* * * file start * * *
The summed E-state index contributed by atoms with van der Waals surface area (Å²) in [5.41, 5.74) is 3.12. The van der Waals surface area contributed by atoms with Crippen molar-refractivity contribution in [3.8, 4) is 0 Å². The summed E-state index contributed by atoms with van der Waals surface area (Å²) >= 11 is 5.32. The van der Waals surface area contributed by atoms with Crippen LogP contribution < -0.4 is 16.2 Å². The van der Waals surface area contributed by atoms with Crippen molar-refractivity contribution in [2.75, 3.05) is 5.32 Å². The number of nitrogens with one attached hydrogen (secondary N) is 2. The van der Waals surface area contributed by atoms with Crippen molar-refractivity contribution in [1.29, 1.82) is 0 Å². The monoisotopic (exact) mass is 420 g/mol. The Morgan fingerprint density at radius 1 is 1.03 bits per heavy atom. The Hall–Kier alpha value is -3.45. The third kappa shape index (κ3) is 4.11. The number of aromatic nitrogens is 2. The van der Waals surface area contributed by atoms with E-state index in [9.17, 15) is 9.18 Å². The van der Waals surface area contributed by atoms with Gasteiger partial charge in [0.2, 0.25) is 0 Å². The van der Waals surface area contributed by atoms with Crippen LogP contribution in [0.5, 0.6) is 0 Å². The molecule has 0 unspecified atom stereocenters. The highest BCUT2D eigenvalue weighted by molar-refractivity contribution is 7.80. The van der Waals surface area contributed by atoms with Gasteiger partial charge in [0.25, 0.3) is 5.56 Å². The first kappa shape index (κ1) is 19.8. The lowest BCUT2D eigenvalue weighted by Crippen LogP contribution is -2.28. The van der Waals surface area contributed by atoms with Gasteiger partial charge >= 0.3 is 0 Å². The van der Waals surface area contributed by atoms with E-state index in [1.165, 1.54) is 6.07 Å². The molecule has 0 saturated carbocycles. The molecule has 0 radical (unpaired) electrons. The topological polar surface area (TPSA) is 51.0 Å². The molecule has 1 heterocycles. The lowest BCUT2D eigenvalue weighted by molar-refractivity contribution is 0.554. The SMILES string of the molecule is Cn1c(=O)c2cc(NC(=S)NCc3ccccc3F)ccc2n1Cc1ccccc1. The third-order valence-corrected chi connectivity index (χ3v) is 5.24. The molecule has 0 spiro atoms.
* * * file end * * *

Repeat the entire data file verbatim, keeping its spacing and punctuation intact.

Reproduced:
The summed E-state index contributed by atoms with van der Waals surface area (Å²) in [5.41, 5.74) is 3.12. The van der Waals surface area contributed by atoms with Crippen molar-refractivity contribution in [3.8, 4) is 0 Å². The summed E-state index contributed by atoms with van der Waals surface area (Å²) >= 11 is 5.32. The van der Waals surface area contributed by atoms with Crippen LogP contribution < -0.4 is 16.2 Å². The van der Waals surface area contributed by atoms with Crippen molar-refractivity contribution in [2.75, 3.05) is 5.32 Å². The number of nitrogens with one attached hydrogen (secondary N) is 2. The van der Waals surface area contributed by atoms with Crippen molar-refractivity contribution in [1.29, 1.82) is 0 Å². The monoisotopic (exact) mass is 420 g/mol. The Morgan fingerprint density at radius 1 is 1.03 bits per heavy atom. The Hall–Kier alpha value is -3.45. The third kappa shape index (κ3) is 4.11. The number of aromatic nitrogens is 2. The van der Waals surface area contributed by atoms with E-state index in [9.17, 15) is 9.18 Å². The van der Waals surface area contributed by atoms with Gasteiger partial charge in [0.2, 0.25) is 0 Å². The van der Waals surface area contributed by atoms with Crippen LogP contribution in [0.5, 0.6) is 0 Å². The molecule has 0 unspecified atom stereocenters. The highest BCUT2D eigenvalue weighted by molar-refractivity contribution is 7.80. The van der Waals surface area contributed by atoms with Gasteiger partial charge in [0.25, 0.3) is 5.56 Å². The first kappa shape index (κ1) is 19.8. The lowest BCUT2D eigenvalue weighted by Crippen LogP contribution is -2.28. The van der Waals surface area contributed by atoms with Gasteiger partial charge >= 0.3 is 0 Å². The van der Waals surface area contributed by atoms with E-state index in [1.165, 1.54) is 6.07 Å². The molecule has 0 saturated carbocycles. The molecule has 0 radical (unpaired) electrons. The topological polar surface area (TPSA) is 51.0 Å². The molecule has 1 heterocycles. The lowest BCUT2D eigenvalue weighted by molar-refractivity contribution is 0.554. The SMILES string of the molecule is Cn1c(=O)c2cc(NC(=S)NCc3ccccc3F)ccc2n1Cc1ccccc1. The third-order valence-corrected chi connectivity index (χ3v) is 5.24. The molecule has 0 spiro atoms.